The attack on Abha airport - located in the southern part of the kingdom - was launched by Yemen's Houthi rebels. The airport is located about 200 km north of the Yemen border.
"The terrorist attack resulted in martyring a Syrian national and injuring seven civilians," said Colonel Turki Al Maliki, a military spokesman, according to Gulf News. The toll of injuries later rose to 21 including four Indians, two Egyptians, 13 Saudis, and two Bangladeshis.
It was also reported that the attack had "physically damaged" one of the restaurants at the airport as well as 18 vehicles.
Saudi Arabia has been at war with the Houthis for more than four years. The recent attack is not the first to take place in the kingdom. On June 12, the Houthis targeted the same airport with a rocket, wounding 26 people at the time.
UN spokesman Farhan Haq described the stated attack as a "serious threat to regional security," according to Gulf News.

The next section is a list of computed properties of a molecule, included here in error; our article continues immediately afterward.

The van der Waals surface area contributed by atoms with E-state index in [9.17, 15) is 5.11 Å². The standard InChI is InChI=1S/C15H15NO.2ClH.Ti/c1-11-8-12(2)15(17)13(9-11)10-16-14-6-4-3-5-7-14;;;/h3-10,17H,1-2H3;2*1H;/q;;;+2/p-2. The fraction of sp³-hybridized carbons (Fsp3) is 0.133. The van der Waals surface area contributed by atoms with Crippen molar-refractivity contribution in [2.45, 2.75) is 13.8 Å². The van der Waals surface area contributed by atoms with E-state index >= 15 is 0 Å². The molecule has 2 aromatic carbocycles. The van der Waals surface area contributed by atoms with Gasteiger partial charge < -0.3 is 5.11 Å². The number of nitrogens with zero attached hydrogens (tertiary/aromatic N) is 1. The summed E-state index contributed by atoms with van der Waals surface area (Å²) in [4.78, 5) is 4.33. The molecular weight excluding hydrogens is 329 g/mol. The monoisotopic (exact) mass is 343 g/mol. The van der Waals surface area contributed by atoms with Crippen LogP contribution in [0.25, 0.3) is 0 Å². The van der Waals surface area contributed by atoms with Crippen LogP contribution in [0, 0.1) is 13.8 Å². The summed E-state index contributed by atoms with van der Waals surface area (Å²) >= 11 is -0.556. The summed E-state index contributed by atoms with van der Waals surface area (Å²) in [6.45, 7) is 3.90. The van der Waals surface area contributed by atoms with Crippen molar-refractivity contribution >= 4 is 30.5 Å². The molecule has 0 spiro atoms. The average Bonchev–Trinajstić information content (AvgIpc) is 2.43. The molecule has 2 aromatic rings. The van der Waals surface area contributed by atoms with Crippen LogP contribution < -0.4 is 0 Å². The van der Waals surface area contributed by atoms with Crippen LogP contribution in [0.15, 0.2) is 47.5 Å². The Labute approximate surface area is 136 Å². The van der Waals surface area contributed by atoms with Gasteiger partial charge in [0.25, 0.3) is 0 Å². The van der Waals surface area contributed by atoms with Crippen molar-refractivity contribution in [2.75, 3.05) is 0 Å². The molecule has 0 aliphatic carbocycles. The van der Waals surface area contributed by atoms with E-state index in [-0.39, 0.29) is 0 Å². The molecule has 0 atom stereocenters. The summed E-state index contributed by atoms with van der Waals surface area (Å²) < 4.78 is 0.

"We urge all parties to prevent any such further incidents, which risk escalating the current situation, pose a serious threat to national and regional security and undermine the UN-led political process," Haq said.
The Iran-backed Houthis also claimed responsibility for the explosive-laden drone strikes against oil facilities in the kingdom.
The attacks come amid rising tensions between Iran and Gulf Arab states allied to the United States. The more recent attack came just one day before Mike Pompeo, the American secretary of state, was set to visit Saudi Arabia to discuss the rising tensions with Iran.
On Monday, Pompeo landed in Saudi Arabia and is expected to meet with King Salman and Crown Prince Mohammed bin Salman in Jeddah. He is also expected to fly to the UAE to discuss Iran with officials there.
"We'll be talking with them about how to make sure that we are all strategically aligned and how we can build out a global coalition," Pompeo said, according to France 24.
Last week, U.S. President Donald Trump ordered a military strike on Iran after the latter shot down an unmanned U.S. drone. Trump later backtracked on his order.
"What happened is, I said, 'I'm not going to do it. I'll save it. If they do something else, it'll be double,'" Trump said in an interview on Sunday.
"I'm not looking for war and if there is, it'll be obliteration like you've never seen before."